Bath Record Office: Archives and Local Studies is offering an opportunity for residents to look back on past improvements to the city’s public health via a series of free talks on Zoom.
The talks will discuss historic improvements to the city, ranging from providing running water and creating safer streets to closing “filthy” houses and removing rubbish.
Councillor Paul Crossley, cabinet member for Community Services at Bath & North East Somerset Council, said: “These free talks are a great opportunity for local people to find about the history of public health in Bath.
“At the moment we are all aware of the importance of creating a safe environment for people to live and work in and visit, and it is interesting to see how this issue was dealt with in the past.”
The Building a Healthier City project
Wednesday 4th November, 1.10pm-1.45pm
The Building a Healthier City project, funded by the Wellcome Trust, is preserving and making available the city’s public health records, and the first talk will be given by the project team.
Staff have made some fascinating discoveries as they catalogue and conserve records about the city’s street improvements, water supply and sewerage. They include plans for Bath’s new Pump Room and streetscape of the 1700s, as well as records of the city’s night watch and lamp lighters.
The Project Conservator will explain her work to repair and care for documents.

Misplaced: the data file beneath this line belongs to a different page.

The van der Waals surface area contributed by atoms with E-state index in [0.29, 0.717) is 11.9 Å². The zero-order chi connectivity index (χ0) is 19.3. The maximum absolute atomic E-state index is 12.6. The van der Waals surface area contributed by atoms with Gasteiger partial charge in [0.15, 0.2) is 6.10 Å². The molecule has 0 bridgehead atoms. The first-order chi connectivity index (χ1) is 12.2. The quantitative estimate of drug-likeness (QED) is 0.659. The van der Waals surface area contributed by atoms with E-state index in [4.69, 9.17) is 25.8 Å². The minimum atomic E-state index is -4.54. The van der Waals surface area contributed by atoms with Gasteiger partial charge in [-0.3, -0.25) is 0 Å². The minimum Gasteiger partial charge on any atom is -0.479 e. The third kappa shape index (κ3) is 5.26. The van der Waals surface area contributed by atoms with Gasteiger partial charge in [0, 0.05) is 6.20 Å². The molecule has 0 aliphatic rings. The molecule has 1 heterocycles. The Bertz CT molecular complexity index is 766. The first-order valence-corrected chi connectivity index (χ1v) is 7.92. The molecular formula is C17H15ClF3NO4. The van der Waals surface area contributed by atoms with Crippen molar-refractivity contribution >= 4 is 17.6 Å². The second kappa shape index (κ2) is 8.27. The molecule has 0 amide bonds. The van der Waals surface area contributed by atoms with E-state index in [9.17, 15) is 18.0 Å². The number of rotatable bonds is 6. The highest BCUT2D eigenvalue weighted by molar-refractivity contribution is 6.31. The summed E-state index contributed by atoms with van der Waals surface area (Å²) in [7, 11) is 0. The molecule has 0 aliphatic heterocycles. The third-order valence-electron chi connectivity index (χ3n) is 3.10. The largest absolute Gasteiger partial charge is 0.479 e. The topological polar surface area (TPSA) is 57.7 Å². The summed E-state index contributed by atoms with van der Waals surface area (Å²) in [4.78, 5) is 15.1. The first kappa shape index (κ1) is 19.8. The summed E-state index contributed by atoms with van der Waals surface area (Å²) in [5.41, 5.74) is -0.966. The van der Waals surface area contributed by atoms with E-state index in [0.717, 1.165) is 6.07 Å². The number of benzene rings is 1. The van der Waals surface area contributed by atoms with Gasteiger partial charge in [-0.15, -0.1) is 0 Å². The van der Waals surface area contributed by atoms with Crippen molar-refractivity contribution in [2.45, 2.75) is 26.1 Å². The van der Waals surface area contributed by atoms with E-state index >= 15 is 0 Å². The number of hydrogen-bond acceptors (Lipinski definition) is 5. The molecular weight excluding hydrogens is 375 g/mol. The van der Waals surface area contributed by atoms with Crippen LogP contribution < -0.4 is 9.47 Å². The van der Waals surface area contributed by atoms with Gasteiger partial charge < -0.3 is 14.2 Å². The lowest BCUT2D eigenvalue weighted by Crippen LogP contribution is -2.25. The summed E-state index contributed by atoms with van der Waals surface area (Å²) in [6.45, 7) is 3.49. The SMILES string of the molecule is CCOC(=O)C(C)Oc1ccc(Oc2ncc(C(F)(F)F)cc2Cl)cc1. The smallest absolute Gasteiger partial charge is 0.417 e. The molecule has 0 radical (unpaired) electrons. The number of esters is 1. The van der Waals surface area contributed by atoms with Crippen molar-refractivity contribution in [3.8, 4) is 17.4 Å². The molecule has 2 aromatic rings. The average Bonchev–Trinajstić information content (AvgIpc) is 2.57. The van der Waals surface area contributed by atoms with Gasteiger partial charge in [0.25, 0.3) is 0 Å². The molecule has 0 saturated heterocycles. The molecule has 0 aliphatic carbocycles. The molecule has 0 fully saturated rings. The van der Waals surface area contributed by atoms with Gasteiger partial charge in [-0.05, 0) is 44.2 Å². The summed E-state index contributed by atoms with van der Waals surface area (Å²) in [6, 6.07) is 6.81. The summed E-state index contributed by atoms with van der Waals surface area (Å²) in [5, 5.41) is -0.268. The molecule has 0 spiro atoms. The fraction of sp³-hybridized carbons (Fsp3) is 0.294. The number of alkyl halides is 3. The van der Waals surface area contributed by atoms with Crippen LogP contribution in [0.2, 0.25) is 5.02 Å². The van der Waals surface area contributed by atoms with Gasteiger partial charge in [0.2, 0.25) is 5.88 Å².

250 years of Bath’s water supply, from the Georgian era to modern day
Wednesday 11thNovember, 1.10pm-1.45pm
Providing the city with fresh drinking water is the focus of the second talk by Julian Welbank, Water Consultant for Wessex Water. The talk will cover the development of the water supply infrastructure and organisation in Bath over this period, whilst also making reference to the advances nationally that Bath was responding to.
Filthy, verminous and unfit for habitation: Dr Charles Barter, Bath’s first Medical Officer of Health
Wednesday 18th November, 1.10pm-1.45pm
The final talk in the series will be given by Stuart Burroughs of the Museum of Bath at Work. Dr Charles Barter was Bath’s first Medical Officer of Health, serving from 1866 to 1876. Amid some controversy, he laid foundations for appropriate public health provision, and helped promote the city as a healthy destination.
The talks were originally planned to take place in the Guildhall in June, but due to Covid-19 will now be held via Zoom.